• Snapper
  • Mechanism of action: opening of Na+ channels; , resulting in depolarization
  • Clinical findings
  • Treatment: supportive

Puffer fish poisoning (tetrodotoxin)

Overview of foodborne diseases

Foodborne diseases may be classified according to the predominating symptoms. An overview is provided in this section. For details regarding the bacterial pathogens see the article “Bacterial gastroenteritis”.

Predominantly vomiting

Commonly due to delayed gastric emptying caused by changes to gastric motility.

Pathogen Foods/Transmission Incubation period Treatment

Staphylococcus aureus

(Enterotoxins cause the symptoms)

  • Canned meats, mayonnaise/potato salad, custards
  • 1–3 h
  • Supportive
Bacillus cereus
  • Reheated rice, food kept warm but not hot
  • Vomiting: 30 min to 6 h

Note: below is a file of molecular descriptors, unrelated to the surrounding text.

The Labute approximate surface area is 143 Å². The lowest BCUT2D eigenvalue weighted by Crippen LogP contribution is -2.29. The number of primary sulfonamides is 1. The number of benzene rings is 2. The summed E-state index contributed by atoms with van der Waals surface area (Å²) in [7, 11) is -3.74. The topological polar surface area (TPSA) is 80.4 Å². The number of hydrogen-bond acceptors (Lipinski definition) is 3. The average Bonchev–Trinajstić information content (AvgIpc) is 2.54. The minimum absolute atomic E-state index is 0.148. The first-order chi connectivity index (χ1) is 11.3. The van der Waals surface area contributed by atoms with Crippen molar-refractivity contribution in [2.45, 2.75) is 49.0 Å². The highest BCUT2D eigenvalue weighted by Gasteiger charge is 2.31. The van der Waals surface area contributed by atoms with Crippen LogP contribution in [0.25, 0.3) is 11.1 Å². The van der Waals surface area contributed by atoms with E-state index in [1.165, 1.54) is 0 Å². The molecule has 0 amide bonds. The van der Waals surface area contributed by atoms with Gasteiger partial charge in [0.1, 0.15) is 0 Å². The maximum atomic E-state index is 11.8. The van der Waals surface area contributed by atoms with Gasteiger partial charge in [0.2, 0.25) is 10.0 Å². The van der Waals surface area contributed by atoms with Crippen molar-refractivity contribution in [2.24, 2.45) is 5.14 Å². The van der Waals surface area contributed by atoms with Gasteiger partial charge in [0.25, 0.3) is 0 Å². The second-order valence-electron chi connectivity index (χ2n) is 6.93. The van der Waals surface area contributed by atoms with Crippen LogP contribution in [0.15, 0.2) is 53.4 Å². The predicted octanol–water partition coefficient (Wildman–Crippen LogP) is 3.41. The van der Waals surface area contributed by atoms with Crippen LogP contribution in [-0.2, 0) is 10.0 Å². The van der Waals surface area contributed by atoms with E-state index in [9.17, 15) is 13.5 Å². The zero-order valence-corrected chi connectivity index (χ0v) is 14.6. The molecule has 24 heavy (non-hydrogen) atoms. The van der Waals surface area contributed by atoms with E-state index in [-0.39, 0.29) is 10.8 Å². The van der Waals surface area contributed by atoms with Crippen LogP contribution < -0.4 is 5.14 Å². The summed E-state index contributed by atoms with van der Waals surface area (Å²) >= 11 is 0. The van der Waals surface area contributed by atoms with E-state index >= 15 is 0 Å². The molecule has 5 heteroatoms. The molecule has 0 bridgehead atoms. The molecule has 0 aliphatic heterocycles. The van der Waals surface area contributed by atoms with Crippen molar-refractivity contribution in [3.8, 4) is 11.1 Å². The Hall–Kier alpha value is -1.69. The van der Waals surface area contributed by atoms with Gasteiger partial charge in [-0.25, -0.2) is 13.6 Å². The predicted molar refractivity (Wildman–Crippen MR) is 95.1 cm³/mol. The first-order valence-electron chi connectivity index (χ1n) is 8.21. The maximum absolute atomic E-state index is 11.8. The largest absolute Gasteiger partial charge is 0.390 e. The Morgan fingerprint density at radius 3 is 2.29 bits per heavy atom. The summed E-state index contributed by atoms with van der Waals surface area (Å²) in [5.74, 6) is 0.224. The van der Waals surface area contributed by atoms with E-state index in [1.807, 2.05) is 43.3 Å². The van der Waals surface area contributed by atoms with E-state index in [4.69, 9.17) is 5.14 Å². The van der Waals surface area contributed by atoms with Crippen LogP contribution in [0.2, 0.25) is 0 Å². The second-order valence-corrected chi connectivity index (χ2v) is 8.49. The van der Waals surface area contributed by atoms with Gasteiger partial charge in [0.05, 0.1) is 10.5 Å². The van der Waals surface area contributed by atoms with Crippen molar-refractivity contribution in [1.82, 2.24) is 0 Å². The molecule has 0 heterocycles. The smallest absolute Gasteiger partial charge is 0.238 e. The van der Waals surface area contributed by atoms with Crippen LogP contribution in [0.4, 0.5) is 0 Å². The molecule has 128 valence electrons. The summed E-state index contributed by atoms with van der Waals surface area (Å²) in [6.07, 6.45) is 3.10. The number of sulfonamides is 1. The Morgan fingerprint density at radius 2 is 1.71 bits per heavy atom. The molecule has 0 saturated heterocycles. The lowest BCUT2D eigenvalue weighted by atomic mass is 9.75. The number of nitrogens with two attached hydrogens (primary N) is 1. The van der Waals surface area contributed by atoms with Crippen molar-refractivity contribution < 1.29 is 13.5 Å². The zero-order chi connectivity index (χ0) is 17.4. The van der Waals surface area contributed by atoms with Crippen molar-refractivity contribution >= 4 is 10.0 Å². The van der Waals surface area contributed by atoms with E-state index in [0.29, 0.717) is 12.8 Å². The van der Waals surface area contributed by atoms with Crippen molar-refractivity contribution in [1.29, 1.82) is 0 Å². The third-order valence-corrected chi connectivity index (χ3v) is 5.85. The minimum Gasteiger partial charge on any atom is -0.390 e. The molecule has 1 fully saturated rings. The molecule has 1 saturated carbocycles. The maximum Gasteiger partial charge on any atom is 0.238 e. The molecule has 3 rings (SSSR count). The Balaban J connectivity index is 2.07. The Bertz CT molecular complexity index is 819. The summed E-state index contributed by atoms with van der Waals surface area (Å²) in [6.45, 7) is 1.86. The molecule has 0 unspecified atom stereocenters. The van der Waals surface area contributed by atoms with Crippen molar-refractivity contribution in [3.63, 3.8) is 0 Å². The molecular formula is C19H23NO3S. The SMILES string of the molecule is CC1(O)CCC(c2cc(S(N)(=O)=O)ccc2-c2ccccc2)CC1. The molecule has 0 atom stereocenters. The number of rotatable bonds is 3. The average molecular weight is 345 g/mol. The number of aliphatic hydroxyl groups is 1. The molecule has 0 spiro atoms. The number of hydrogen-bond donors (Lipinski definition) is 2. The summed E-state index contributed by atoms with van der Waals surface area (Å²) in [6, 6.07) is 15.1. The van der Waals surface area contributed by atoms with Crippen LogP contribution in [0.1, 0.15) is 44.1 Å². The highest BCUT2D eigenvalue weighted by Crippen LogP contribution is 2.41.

• Diarrhea: 6–15 h
  • Supportive

Noroviruses (e.g., Norwalk)

(Vomiting more common in children)

  • Fecal-oral
  • 12–48 h
  • Supportive

Predominantly diarrhea

Watery diarrhea

Typical pathomechanism of watery diarrhea: pathogen or toxin enters gastrointestinal tract → binds epithelial cells, sometimes damaging microvilli → ↑ secretion or ↓ absorption of hydrophilic molecules or electrolytes (e.g., NaCl) → ↑ intestinal water due to osmosisdiarrhea.

Enterotoxin or bacterial invasion shifts water and electrolyte excretion/absorption in proximal small intestinewatery diarrhea

  • WBC negative
  • No blood
Pathogen Foods/Transmission Incubation period Treatment
Staphylococcus aureus
  • Inadequately refrigerated food
  • Reheated meat dishes
  • Undercooked meat and raw legumes
  • 6–24 h
  • Recent travel (e.g., Asia, Africa, the Middle East, Mexico, Central, and South America)
  • Undercooked meat, endogenous
  • Fecal-oral
  • 9 h to 3 days
Listeria monocytogenes
  • Cheese, deli meats, coleslaw, hot dogs, unpasteurized milk
  • 1–2 days
Vibrio cholerae

Enteric viruses (adenovirus, norovirus, rotavirus)

  • Fecal-oral
Cryptosporidium
  • Fecal-oral
  • 5–7 days
Cyclospora (Cryptosporidium cyclospora cayetanensis)